The murder of Ginger Blossom’s parents in a botched robbery in 1993 was the first domino that led the Richmond business woman to give up her other work and focus on the business of selling handmade rugs and other items.
She had been dabbling in the business of foreign handmade textile imports before the killings, but at the time, she also was working as a ski instructor on mountains in South America.
She had no choice but to come back home and work to help bring justice to her brother, Gary Gauger, who was wrongfully convicted of murder in the killings and sentenced to the death penalty in the McHenry County court case.
“I had to do something to get my brother out. I didn’t have any livelihood. So what had been part-time – my mom was taking care of what I was selling while I was gone – all the sudden this is my livelihood. That’s when I had to get serious about it,” Blossom said last week.
Now, almost 30 years later, Blossom is retiring from the business that shares her name and gained regional renown.
Gauger’s sentence was reduced from the death penalty to life in prison in 1994.
Then, he was released as a free man after an unanimous 1996 ruling by the Second District Illinois Appellate Court that ordered Gauger be given a new trial and that allegedly incriminating statements made during an “all-night interrogation” that were not recorded could not be admitted as evidence, according to the Northwestern University Bluhm Legal Clinic Center on Wrongful Convictions.
Lawrence C. Marshall, who was a Northwestern law professor at the time and now is a Stanford professor of law, took Gauger’s case on appeal.
“The fact my sister was a strong advocate for me was one of the things that got my attorney, Larry Marshall, interested in my case,” Gauger said in a Monday phone interview.
In June 1997, a federal grand jury in Milwaukee indicted two members of a Wisconsin motorcycle gang known as the Outlaws on 34 counts of racketeering, including charges tied to the murders of the Gaugers, according to the center. One pleaded guilty to charges related to the killings, while the other was convicted in federal court in 2000.
“Ginger was so instrumental helping Gary while he was in prison and giving him a place to go to when he got out,” said Gauger’s wife, Sue Rekenthaler.
Gauger received a pardon based on innocence from Gov. George H. Ryan in 2002.
Once the siblings’ legal conundrum had been resolved, the Ginger Blossom business continued to grow.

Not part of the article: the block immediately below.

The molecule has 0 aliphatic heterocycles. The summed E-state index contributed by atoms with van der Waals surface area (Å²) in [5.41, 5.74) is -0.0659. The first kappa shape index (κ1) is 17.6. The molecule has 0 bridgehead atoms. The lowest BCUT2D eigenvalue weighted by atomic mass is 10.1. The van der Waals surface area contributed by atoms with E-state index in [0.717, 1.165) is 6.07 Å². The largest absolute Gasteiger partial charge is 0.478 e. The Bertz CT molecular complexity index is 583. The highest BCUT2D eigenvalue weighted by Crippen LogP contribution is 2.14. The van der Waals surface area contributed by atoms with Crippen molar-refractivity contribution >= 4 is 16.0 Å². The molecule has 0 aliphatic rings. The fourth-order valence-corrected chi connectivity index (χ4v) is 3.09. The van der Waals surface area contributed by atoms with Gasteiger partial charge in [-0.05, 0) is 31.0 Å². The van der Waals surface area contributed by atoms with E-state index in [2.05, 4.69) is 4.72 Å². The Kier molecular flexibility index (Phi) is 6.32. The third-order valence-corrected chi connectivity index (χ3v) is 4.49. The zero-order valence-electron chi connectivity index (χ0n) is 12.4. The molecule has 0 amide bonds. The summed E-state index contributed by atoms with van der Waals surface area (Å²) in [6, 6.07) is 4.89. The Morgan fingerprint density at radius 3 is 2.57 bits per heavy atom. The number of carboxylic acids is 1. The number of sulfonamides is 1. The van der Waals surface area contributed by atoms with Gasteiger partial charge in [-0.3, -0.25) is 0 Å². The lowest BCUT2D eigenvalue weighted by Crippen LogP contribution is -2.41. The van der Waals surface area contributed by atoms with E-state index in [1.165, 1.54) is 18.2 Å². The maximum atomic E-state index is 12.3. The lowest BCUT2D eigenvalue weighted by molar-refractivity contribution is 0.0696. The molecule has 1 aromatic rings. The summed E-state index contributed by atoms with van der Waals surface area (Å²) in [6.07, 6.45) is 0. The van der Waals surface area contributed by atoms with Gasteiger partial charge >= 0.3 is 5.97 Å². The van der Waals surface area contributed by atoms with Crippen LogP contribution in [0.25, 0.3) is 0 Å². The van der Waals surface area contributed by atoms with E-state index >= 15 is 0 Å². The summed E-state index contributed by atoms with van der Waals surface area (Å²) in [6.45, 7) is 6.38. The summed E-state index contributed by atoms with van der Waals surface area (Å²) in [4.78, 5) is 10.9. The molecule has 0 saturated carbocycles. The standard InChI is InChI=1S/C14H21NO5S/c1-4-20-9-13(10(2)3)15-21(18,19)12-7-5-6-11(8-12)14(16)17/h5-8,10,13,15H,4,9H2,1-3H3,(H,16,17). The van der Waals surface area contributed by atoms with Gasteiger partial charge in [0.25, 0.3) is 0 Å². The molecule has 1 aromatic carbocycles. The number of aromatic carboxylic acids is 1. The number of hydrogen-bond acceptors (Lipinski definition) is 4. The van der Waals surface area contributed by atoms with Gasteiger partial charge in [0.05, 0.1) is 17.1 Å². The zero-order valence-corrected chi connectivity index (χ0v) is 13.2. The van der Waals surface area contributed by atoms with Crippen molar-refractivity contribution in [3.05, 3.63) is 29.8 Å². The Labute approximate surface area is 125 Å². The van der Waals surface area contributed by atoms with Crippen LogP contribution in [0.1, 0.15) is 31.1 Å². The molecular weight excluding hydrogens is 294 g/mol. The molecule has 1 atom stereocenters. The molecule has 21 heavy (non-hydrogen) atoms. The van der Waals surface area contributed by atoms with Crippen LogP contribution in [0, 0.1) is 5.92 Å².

Blossom picked up her surname from a previous marriage and kept it while also using it for her business, which is run out of the family farm along Route 173 east of downtown Richmond.
She decided to expand from selling imported textiles to include handcrafted and culturally traditional furniture, antiques, woodwork, decorations and other products from places as varied as Azerbaijan, Turkey, Nepal, Morocco, India and elsewhere across the world.
“It started out really modestly with just textiles because that was my interest. But then it was these rugs needed a certain kind of furniture. It segued into a global search for things that were trending or I thought should be trending or culturally significant,” Blossom said. “You couldn’t find things from Morocco and things from India in one store. This was kind of a global conglomeration of everything in one pinpointed area.”
At the end of this year, the farm – where barn buildings still were full of Ginger Blossom merchandise as of last week – no longer will host shoppers as the proprietor enters retirement.
“Her place truly became a destination. You can go spend hours there, go through all the buildings there, the barn, sitting on the grounds. People are blown away. It’s an amazing, spiritual place,” said Sue Sullivan, who formerly operated a print shop in Richmond and runs the social media profiles for Blossom’s business. “She’s done a great job showcasing artisans from around the world.”
Sullivan now owns Howl at the Moon Gems, a retailer of tumbled stones, crystals, minerals and jewelry in Elk Horn, Wisconsin, that she said was aided by Blossom’s knowledge of the Fair Trade Federation practices. Those ensured both Ginger Blossom and Sullivan’s outlet sourced their merchandise from producers who avoid using child labor and other dubious business methods.
While neither are as closely tied to the federation now as they were before, they are both careful to adhere to the same standards while doing business today, and they rely on their partners and artisans they are trading with for referrals to ethical producers.
“I just think she has made a difference in the lives of a lot of people and in the world in general with what she’s done,” Sullivan said of Blossom.
Her brother, Gauger, continues to run an organic farm stand as he has for decades, selling fruits and vegetables grown on the acreage his family has worked for generations. Once Blossom enters retirement and there are fewer visitors, he expects less noise on the land.
“It’s going to be weird. When I was a kid, my dad sold motorcycles [and] they were up and down the driveway. It’s going to be quiet, which is cool. I go out there before anyone else is out there and it’s nice,” Gauger said.
Blossom plans on spending more time with her Belgian sheep dogs and playing “crazy dog sports” in retirement, she said.